I think the vast majority of space-enthusiasts has heard at some point that in order for a planet orbiting a red dwarf star to be habitable, it needs to be close enough to its parent star to sopport the existence of liquid water. This of course can cause the planet to be tidally locked with one face of the planet akways facing the star and the other facing the night. But what about larger stars like K and G type stars or supergiants like B or O stars? Could they have tidally locked planets orbiting around them?

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    $\begingroup$ I think the main issue is that the habitable zone tend to be far enough out on the brighter-than-M stars that the star isn't going to last long enough (or there literally hasn't been enough time) to normally tide-lock Earthlike worlds at that distance. $\endgroup$
    – notovny
    Aug 7 at 13:48

1 Answer 1


Many spectral class K main sequence stars would also have part or all of their habitable zones overlapping with the tidal locking distance.

I quote from a recent answer of mine:

How would I make my Quintuple Star System Stable?

So if you accept that tidally locked planets can still be habitable, then you can have tidally locked planets even orbiting the red dwarf, if the other problems with red dwarfs aren't too bad. But if you don't want to risk depicting habitable tidally locked planets you have a problem, since tidal locking will also affect most K class stars. For example, in Habitable Planets for Man, 1964, pages 68 to 72, Stephen H. Dole calculated that the inner part of star's habitable zone would become close enough for tidal locking if a star had a mass of 0.88, the mass of the Sun,and the entire habitable zone would be close enough for tidal locking at a mass of 0.72 times the mass of the Sun.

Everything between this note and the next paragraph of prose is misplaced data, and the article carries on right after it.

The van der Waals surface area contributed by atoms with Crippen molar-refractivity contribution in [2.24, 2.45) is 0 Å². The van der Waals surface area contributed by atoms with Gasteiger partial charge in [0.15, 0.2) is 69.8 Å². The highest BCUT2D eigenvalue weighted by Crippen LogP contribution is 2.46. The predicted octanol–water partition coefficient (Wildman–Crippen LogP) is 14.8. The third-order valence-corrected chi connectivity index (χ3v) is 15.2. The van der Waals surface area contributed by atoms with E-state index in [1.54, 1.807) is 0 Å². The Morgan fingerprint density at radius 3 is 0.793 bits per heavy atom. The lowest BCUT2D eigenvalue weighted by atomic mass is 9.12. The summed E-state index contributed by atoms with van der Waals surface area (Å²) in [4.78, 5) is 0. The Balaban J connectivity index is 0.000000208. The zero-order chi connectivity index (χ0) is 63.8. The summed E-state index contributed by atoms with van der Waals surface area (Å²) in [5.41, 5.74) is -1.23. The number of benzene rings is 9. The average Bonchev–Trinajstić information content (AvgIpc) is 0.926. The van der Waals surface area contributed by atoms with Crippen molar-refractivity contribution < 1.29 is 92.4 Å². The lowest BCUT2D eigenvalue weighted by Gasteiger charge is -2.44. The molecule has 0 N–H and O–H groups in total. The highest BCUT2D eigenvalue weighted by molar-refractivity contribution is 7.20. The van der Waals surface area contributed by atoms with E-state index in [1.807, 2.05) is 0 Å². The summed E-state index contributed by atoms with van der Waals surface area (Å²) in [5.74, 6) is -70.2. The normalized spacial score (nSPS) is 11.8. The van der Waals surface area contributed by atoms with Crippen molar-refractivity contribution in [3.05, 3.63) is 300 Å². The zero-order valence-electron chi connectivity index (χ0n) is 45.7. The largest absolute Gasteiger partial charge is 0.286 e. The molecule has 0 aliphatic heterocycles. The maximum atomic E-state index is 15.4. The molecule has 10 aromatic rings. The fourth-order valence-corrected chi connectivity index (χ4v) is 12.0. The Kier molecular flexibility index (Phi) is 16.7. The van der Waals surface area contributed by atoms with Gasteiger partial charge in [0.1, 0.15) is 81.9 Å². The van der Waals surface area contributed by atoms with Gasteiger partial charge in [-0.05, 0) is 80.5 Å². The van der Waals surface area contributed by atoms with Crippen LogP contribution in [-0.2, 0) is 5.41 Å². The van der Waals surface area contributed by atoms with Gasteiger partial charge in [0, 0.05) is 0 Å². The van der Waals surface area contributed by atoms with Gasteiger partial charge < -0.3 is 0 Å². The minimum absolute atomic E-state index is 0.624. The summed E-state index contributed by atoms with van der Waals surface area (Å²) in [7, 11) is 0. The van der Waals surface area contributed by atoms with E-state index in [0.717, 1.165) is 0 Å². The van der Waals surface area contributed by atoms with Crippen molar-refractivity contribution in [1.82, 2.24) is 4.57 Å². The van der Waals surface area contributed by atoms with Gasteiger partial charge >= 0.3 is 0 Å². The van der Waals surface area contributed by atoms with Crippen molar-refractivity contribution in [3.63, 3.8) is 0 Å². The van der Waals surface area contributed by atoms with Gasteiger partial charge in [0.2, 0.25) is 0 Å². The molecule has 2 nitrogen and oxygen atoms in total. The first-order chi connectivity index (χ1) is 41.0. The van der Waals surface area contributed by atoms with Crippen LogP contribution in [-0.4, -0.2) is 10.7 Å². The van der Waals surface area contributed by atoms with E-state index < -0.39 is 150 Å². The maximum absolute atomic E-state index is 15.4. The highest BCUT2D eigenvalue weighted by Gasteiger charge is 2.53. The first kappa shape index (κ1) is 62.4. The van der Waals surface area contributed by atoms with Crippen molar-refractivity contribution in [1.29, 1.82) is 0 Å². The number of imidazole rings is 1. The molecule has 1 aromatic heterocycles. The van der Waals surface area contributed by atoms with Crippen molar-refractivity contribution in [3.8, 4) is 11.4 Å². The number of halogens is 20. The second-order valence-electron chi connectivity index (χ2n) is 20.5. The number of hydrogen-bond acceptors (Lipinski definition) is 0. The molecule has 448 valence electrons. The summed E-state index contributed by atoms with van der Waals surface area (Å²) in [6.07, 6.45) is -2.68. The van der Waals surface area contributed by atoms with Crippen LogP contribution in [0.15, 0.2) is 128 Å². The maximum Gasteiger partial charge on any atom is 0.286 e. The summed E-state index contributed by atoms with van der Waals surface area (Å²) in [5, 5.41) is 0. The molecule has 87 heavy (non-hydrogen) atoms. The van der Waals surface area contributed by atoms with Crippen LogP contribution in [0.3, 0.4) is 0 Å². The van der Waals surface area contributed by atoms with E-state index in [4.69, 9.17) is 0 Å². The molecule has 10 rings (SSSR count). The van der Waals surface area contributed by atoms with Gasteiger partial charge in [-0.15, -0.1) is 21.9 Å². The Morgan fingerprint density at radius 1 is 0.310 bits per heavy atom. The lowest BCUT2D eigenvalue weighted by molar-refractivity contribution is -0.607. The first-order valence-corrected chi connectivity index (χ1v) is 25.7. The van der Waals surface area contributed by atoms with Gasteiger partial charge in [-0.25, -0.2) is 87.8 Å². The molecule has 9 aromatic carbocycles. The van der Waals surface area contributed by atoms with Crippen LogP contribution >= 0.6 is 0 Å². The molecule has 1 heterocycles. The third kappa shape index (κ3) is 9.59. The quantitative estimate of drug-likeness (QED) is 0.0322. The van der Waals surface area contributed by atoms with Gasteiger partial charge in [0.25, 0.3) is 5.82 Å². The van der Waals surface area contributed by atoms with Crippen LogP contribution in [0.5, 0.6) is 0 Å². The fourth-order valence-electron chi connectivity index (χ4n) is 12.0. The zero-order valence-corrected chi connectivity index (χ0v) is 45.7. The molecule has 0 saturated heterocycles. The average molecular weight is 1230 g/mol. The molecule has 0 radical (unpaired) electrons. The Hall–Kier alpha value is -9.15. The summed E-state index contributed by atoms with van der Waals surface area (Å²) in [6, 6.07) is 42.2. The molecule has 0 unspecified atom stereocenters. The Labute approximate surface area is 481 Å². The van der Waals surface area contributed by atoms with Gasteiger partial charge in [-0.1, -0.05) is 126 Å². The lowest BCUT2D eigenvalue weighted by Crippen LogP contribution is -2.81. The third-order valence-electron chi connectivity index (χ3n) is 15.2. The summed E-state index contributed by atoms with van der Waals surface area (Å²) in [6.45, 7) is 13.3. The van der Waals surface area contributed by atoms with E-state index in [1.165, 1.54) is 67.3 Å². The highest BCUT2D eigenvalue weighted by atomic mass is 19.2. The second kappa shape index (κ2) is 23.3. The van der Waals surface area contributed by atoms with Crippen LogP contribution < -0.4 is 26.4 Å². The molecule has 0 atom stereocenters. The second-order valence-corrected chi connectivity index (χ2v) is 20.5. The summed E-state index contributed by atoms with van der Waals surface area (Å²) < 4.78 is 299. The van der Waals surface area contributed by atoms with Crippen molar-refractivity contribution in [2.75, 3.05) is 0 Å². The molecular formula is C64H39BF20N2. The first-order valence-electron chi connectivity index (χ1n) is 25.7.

According to the Wikpedia table, a K0V star would have a mass of 0.88 Sun, while a star with 0.72 the mass of the Sun would be between a K5V and a K4V. So if you don't want to use habitable tidally locked planets, your class K stars have to be between K4V and K0V.


I note that when Dole wrote it was believed that Mercury was tidally locked to the Sun so that one side always faced the Sun. It is now known that is not quite the case and Mercury is locked into spinning three times in two orbits around the Sun.

So possibly not as many K class main sequence stars will have tidally locked planets in their habitable zones as Dole thought, but some should. I also note that the habitable zones of stars might be narrower or broader than Dole believed, thus changing the mass limits of stars which would have tidally locked planets in their habitable zones.


A small change in the mass of a main sequence star will cause a larger change in its luminosity.

Thus a less massive star will be less luminous to a greater degree than it is less massive. Its habitable zone will experience stronger gravitational and tidal forces from the star, thus making its planets tidally lock faster and sooner.

A more massive star will be more luminous to a greater degree than it is more massive. Its habitable zone will experience weaker gravitational and tidal forces, from the star, thus making its planets tidally lock slower and later.

More massive and luminous stars use up their hydrogen fuel faster and spend less time in the main sequence stage before becoming red giants.

So stars more massive than lower mass K main sequence stars should never last long enough in the main sequence to tidally lock planets that orbit in their habitable zones.

However, the rotation rates of planets are largely random, determined by the massive impacts they suffer while their solar systems are forming. So possibly a planet of a more massive star experienced random massive impacts which slowed its rotation to just a tiny little bit faster than being tidally locked, and so the weaker tidal forces that planet experienced were enough over billions ofyears to slow its rotation enough to make it tidally locked.

And I think there may be other factors, such as the rotation rates and wind speeds of dense atmospheres, which can affect the rotation rates of planets.


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